Directed by Jim Jarmusch. US. 2005.
Reviewed by Jamie Garwood and Howard Schumann
It tells the story of Don Johnston (Bill Murray) who is a Don Juan recently broken up from his girlfriend Sherry (Julie Delpy) who leaves abruptly – ‘I feel like your mistress. And you’re not even married’ – and shortly after he receives a pink letter in the post stating he has a 19 year old son. With the help of his would be detective neighbour Winston (Jeffrey Wright), Don sets out on a road trip around America visiting the five women he could have impregnated twenty years previously and seeks to find out which one sent him the note. All the women work in different professions, have different hair colour and live in different locations. Because he meets each one separately the film retains the episodic structure of Coffee and Cigarettes.
As the story progresses you learn to appreciate the brilliance of Bill Murray who is in a rich vein of purple currently. His deadpan performance coupled with the sparse direction of Jarmusch, lets the story and the action wash over him with the raise of an eyebrow here, the look in the other direction there, and he gets some very good laughs with the merest expression. But you realise that Murray is such a generous actor, because of his minimalism it allows the actresses to use their limited screen time to the fullest and yet allows himself to thrive opposite Wright in their dialogue scenes. Wright himself is another brilliant characterised role.
The best scene is when Don meets up with number two Dora (Frances Conroy) and her overly enthusiastic husband Ron (Christopher McDonald), which becomes a comedy of manners in which Don says very little, highlighting his limited acting style.
I first saw this back at the Cambridge Film Festival in July and the genuine excited anticipation met all the laughs full on but was equally dumbstruck by the ending, which left us as alienated as Don slowly becomes over the movie. This is because we are denied the full truth about the letter and because of Murray’s performance we have been denied a full connection with the character who is self-mocking, rich luckily and a Casanova; ordinarily he would be an idiot but because we are so withdrawn from learning any differently, we feel let down by the ending. Maybe that is the deliberate act of Jarmusch to keep his cards to his chest as this is a European style of film due to its independent spirit, the episodic narrative and lack of visual panache. Maybe that is his point, that we are alone and should make more of an effort to communicate with each other and be active. Don does learn a lot more about himself which leads to the 360 degree spin around him which disillusions him as much as us.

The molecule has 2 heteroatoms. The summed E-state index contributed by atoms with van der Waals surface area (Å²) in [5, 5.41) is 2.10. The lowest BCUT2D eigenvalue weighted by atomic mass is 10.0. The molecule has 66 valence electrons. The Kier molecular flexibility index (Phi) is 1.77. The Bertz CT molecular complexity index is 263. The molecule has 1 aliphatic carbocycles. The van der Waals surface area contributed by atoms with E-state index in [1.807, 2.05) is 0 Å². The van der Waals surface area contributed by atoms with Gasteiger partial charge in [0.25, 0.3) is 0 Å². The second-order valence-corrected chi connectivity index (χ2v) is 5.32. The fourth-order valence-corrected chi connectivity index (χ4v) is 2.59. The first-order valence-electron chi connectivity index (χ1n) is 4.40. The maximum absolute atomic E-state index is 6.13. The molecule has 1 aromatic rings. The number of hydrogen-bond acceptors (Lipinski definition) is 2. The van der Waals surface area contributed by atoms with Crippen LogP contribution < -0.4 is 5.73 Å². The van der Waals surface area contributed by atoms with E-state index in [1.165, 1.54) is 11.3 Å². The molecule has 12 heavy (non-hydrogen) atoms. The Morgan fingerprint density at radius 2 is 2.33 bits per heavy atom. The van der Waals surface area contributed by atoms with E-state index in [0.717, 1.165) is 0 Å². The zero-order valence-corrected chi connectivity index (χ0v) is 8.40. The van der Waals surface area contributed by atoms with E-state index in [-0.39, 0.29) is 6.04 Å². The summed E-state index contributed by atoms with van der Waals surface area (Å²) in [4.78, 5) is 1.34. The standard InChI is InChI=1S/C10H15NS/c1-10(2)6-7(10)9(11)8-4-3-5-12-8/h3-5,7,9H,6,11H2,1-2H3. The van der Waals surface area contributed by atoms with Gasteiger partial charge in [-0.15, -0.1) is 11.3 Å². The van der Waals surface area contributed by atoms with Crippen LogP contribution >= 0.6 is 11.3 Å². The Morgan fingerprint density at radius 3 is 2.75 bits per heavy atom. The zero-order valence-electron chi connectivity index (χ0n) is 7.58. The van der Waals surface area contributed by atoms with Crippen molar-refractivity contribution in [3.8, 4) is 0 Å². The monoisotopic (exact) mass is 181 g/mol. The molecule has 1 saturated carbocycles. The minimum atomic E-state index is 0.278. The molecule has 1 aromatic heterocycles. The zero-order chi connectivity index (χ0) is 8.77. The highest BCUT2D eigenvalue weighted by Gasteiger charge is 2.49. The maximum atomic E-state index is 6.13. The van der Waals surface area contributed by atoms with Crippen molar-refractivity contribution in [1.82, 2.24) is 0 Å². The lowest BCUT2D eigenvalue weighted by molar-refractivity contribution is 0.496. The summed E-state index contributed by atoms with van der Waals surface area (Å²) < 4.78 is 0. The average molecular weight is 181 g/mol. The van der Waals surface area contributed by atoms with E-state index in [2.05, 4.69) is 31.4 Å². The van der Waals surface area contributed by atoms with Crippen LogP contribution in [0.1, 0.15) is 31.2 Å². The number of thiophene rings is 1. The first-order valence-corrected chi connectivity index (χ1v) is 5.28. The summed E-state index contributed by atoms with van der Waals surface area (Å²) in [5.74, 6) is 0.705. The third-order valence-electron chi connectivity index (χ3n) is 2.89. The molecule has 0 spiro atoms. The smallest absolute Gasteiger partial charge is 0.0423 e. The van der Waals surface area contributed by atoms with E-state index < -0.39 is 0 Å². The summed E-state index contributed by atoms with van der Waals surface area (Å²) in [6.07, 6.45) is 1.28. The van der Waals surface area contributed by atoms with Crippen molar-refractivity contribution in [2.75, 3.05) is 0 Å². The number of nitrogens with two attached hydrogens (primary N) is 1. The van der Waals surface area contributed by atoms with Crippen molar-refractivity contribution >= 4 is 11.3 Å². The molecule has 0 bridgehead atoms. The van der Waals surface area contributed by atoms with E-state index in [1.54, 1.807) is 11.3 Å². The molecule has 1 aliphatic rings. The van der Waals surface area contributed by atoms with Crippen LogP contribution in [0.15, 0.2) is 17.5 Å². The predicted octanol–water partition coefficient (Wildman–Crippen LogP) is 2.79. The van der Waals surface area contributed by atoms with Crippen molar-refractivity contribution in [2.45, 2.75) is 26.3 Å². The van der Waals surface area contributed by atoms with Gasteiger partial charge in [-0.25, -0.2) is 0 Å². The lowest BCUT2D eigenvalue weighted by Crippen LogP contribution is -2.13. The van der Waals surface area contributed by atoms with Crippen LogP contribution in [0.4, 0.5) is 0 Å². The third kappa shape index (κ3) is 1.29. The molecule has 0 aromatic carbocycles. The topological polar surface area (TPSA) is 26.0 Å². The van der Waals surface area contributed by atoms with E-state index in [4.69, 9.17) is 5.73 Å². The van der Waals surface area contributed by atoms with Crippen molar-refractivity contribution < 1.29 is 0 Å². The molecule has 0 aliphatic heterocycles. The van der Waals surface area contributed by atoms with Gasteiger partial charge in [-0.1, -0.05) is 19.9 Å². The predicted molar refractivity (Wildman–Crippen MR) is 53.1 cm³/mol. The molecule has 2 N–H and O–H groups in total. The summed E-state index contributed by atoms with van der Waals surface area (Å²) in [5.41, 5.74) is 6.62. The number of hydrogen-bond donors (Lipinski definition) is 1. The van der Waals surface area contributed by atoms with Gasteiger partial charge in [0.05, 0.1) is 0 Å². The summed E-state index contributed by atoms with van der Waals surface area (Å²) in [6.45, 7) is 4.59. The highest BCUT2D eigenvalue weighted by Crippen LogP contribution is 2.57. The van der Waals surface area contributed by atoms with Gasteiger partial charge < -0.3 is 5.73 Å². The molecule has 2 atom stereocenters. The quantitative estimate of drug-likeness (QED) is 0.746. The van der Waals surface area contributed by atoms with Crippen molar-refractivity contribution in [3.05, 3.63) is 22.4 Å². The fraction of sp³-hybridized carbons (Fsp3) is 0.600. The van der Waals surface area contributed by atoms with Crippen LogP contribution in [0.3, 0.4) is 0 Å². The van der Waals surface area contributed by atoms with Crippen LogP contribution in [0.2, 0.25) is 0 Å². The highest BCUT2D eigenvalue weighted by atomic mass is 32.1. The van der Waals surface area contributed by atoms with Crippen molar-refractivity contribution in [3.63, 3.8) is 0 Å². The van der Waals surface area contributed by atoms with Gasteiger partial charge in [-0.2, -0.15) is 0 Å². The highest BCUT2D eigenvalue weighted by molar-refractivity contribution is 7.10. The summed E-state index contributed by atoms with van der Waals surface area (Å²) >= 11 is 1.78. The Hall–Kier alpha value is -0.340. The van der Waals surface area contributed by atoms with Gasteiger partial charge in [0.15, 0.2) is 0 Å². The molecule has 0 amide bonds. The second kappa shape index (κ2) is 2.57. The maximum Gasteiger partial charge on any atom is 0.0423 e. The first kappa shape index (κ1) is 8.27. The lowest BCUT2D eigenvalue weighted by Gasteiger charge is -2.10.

Whether you will find what you were looking for, or hoping for with this film, will depend on what you make of Jarmusch’s effort, although if you go for Murray you certainly will not be disappointed.
Bill Murray turns emotional deadness into an art form in Jim Jarmusch's Broken Flowers, a film that carefully calculates idiosyncrasy and takes Bill Murray's sleepwalking persona one more step into caricature. The film follows Don Johnston's (note the subtle Don Juan allusion) quest through the American hinterland to discover which of four women from his past may be the mother of a nineteen-year old son he was informed about via an anonymous pink letter and who has set out to find him.
Engineered by his neighbour Winston (Jeffrey Wright), a working class black family incongruously living next door to a millionaire, Johnston (Murray) goes on a trip with the same lack of energy that he displays at home after his girlfriend Sherry (Julie Delpy) walks out on him. During the course of the film, we learn nothing of why Don is so apathetic, how the attractive women could have fallen for him in the first place, or what he hoped to accomplish by the search. While it is true that the first step in the journey of discovery is to acknowledge the mistakes you made in the past, Jarmusch paints Don's old flames as cardboard characters with little believability so that it is unclear what mistakes were made and by whom.
He meets and delivers a bunch of pink flowers to former lovers Laura (Sharon Stone), a widow with a sexy younger daughter named Lolita (wink, wink), (Alexis Dziena), a former hippie named Dora (Frances Conroy), now a bored middle class real estate agent, Carmen (Jessica Lange), a former lawyer turned animal communicator (a really clever New Age dig) with a provocative secretary (Chloe Sevigny), and finally Penny (Tilda Swanson), an angry woman living in a trailer park protected by bikers. He finally visits the grave of a fifth lover who died. Murray greets all of them with the same calculated inertia that becomes tiresome very quickly. Much time is spent by Jarmusch showing Don in his car, Don in airports, Don looking at maps, and Don just being Don.
The only hint of aliveness comes when he runs after a young boy (Mark Webber), thinking he may be his long lost son. When he catches up with him, he buys him a sandwich and the boy of course asks him if he has any philosophical tips (what else would a boy ask a total stranger?) and Murray suggests that he should forget the past, not worry about the future, and live for the moment. Maybe he will take his own advice, maybe not, but by that time, I was way past caring. As much as I admire many films of both Bill Murray and Jim Jarmusch, Broken Flowers is a gimmicky star vehicle that holds nothing genuine in its grasp.
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